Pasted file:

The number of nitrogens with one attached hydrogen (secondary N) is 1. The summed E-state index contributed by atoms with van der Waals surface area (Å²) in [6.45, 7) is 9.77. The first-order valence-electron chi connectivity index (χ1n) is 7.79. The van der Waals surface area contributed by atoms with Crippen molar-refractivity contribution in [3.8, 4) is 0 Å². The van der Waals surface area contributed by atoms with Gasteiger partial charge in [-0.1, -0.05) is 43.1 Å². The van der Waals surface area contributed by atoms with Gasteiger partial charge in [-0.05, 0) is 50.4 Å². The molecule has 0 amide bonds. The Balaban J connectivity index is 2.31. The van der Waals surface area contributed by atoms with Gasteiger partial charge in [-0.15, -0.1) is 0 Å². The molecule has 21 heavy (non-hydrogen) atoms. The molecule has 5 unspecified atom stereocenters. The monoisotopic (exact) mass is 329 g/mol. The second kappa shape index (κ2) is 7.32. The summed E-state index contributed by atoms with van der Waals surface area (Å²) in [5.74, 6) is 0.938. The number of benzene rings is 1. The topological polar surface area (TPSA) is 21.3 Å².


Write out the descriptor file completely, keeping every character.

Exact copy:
The number of nitrogens with one attached hydrogen (secondary N) is 1. The summed E-state index contributed by atoms with van der Waals surface area (Å²) in [6.45, 7) is 9.77. The first-order valence-electron chi connectivity index (χ1n) is 7.79. The van der Waals surface area contributed by atoms with Crippen molar-refractivity contribution in [3.8, 4) is 0 Å². The van der Waals surface area contributed by atoms with Gasteiger partial charge in [-0.1, -0.05) is 43.1 Å². The van der Waals surface area contributed by atoms with Gasteiger partial charge in [-0.05, 0) is 50.4 Å². The molecule has 0 amide bonds. The Balaban J connectivity index is 2.31. The van der Waals surface area contributed by atoms with Gasteiger partial charge in [-0.15, -0.1) is 0 Å². The molecule has 21 heavy (non-hydrogen) atoms. The molecule has 5 unspecified atom stereocenters. The monoisotopic (exact) mass is 329 g/mol. The second kappa shape index (κ2) is 7.32. The summed E-state index contributed by atoms with van der Waals surface area (Å²) in [5.74, 6) is 0.938. The number of benzene rings is 1. The topological polar surface area (TPSA) is 21.3 Å².